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Zetetic Astronomy, by 'Parallax' (pseud. Samuel Birley Rowbotham), [1881], at

Every point of importance has now been fairly considered, and shown to be either unconnected or inconsistent with the assumption of the earth's rotundity and diurnal and orbital motions. It is most important to the reader that he should thoroughly understand the bearings of the various explanations which have been given of the phenomena which the Newtonian philosophers have hitherto relied on as proofs of their hypothesis. They have assumed certain conditions to exist in order to explain certain phenomena; and because the explanations of such phenomena have appeared plausible, they have thought themselves justified in concluding that their assumptions must be looked upon as veritable facts. The contrary, or Zetetic process, has necessitated that the foundations be demonstrated; that the earth be proved by special and direct experiments to be a plane, irrespective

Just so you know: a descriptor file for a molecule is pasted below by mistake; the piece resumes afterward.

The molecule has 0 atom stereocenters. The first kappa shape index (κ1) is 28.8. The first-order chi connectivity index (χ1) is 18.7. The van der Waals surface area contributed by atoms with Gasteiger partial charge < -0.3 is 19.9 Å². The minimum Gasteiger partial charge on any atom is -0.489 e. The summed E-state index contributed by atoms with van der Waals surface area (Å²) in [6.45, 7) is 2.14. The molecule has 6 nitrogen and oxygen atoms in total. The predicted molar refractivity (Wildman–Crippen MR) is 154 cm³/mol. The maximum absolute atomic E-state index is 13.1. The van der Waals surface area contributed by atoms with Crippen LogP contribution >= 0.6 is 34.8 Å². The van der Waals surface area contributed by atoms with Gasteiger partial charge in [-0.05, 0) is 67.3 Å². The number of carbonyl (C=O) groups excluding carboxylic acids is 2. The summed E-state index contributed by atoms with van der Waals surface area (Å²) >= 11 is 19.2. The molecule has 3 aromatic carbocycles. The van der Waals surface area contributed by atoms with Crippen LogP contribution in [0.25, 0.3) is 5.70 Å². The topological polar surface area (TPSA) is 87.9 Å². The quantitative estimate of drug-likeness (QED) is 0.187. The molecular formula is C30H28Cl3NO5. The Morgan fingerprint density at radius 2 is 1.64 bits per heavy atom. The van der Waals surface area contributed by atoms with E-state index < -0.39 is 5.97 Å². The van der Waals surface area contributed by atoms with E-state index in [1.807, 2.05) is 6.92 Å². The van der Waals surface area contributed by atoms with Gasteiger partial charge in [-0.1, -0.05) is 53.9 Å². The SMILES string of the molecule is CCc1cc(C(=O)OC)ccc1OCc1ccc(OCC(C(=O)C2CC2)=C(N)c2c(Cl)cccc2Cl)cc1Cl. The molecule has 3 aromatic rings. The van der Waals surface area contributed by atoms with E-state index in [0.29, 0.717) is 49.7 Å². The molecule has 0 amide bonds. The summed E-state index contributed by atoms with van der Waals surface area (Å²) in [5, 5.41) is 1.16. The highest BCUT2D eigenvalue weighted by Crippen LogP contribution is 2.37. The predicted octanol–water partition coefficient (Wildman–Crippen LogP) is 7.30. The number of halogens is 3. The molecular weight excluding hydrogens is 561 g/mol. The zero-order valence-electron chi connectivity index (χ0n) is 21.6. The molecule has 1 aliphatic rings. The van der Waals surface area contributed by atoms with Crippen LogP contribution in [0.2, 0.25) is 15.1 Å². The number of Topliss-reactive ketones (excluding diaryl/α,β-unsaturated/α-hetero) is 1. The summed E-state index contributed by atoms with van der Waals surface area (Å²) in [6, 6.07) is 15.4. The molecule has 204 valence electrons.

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of all consequences, regardless of whether numerous or any phenomena can be understood in connection with it or not. An endeavour has been made in the preceding pages to explain the various phenomena without assumption, but in connection with the undoubtedly demonstrated fact that water is horizontal, and that the earth as a whole is not a globe, but a vast "discular" plane. The. reader must properly bear in mind that if any one, or even the whole, of these explanations are unsatisfactory to him, he is not to jump abruptly to the conclusion that therefore the earth cannot be a plane, but must be a globe. Apart from, and totally independent of, all consequences or success in explaining phenomena, the proposition of the. earth's plane or discular form must be admitted, or shown to be fallacious. Wherever doubt shall exist as to the. sufficiency of the phenomenal explanations offered, the mind must at once fall back upon the grand reserved proposition that water is horizontal, and, therefore, any want of satisfaction in explaining phenomena must be met by further efforts in that direction, and not by the mentally suicidal process of denouncing a proved foundation. Once for all it may be said that, whatever explanation is proved, or thought to be, unsatisfactory, a better must be sought for, but still in connection with the same ground-work or datum. Whoever objects to this procedure, and is unable to see its logical justice and necessity, is most certainly not a reasoner, and, quite as clearly, cannot be a philosopher.


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